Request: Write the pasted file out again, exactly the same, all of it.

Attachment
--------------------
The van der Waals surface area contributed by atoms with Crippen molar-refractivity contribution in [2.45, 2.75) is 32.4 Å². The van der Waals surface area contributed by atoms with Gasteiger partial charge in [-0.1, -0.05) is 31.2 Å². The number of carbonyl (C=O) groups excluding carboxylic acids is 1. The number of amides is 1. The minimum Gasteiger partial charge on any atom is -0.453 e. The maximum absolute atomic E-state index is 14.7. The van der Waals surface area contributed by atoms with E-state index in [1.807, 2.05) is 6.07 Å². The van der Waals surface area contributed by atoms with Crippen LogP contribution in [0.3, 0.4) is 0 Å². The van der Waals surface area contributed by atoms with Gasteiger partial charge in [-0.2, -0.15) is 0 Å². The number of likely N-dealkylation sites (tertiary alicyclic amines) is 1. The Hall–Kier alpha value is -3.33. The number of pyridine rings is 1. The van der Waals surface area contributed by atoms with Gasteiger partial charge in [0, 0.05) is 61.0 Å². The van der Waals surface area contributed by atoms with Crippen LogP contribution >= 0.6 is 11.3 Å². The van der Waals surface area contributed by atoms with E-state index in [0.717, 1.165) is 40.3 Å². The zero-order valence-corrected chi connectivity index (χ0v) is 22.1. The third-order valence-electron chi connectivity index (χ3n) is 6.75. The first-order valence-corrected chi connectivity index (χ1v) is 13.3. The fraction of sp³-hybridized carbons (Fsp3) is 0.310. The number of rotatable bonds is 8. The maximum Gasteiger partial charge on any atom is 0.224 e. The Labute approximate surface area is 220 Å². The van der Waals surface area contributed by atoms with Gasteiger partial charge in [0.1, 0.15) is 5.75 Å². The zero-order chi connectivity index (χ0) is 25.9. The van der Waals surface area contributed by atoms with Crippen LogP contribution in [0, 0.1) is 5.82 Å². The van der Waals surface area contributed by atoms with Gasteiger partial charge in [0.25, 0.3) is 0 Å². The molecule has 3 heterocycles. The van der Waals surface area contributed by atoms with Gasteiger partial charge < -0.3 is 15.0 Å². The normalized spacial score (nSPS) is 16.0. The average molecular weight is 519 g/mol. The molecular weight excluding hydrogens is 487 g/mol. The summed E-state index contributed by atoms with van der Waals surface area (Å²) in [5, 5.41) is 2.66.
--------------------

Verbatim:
The van der Waals surface area contributed by atoms with Crippen molar-refractivity contribution in [2.45, 2.75) is 32.4 Å². The van der Waals surface area contributed by atoms with Gasteiger partial charge in [-0.1, -0.05) is 31.2 Å². The number of carbonyl (C=O) groups excluding carboxylic acids is 1. The number of amides is 1. The minimum Gasteiger partial charge on any atom is -0.453 e. The maximum absolute atomic E-state index is 14.7. The van der Waals surface area contributed by atoms with E-state index in [1.807, 2.05) is 6.07 Å². The van der Waals surface area contributed by atoms with Crippen LogP contribution in [0.3, 0.4) is 0 Å². The van der Waals surface area contributed by atoms with Gasteiger partial charge in [-0.2, -0.15) is 0 Å². The number of likely N-dealkylation sites (tertiary alicyclic amines) is 1. The Hall–Kier alpha value is -3.33. The number of pyridine rings is 1. The van der Waals surface area contributed by atoms with Gasteiger partial charge in [0, 0.05) is 61.0 Å². The van der Waals surface area contributed by atoms with Crippen LogP contribution >= 0.6 is 11.3 Å². The van der Waals surface area contributed by atoms with E-state index in [0.717, 1.165) is 40.3 Å². The zero-order valence-corrected chi connectivity index (χ0v) is 22.1. The third-order valence-electron chi connectivity index (χ3n) is 6.75. The first-order valence-corrected chi connectivity index (χ1v) is 13.3. The fraction of sp³-hybridized carbons (Fsp3) is 0.310. The number of rotatable bonds is 8. The maximum Gasteiger partial charge on any atom is 0.224 e. The Labute approximate surface area is 220 Å². The van der Waals surface area contributed by atoms with Gasteiger partial charge in [0.1, 0.15) is 5.75 Å². The zero-order chi connectivity index (χ0) is 25.9. The van der Waals surface area contributed by atoms with Crippen LogP contribution in [0, 0.1) is 5.82 Å². The van der Waals surface area contributed by atoms with Gasteiger partial charge in [0.25, 0.3) is 0 Å². The molecule has 3 heterocycles. The van der Waals surface area contributed by atoms with Gasteiger partial charge < -0.3 is 15.0 Å². The normalized spacial score (nSPS) is 16.0. The average molecular weight is 519 g/mol. The molecular weight excluding hydrogens is 487 g/mol. The summed E-state index contributed by atoms with van der Waals surface area (Å²) in [5, 5.41) is 2.66.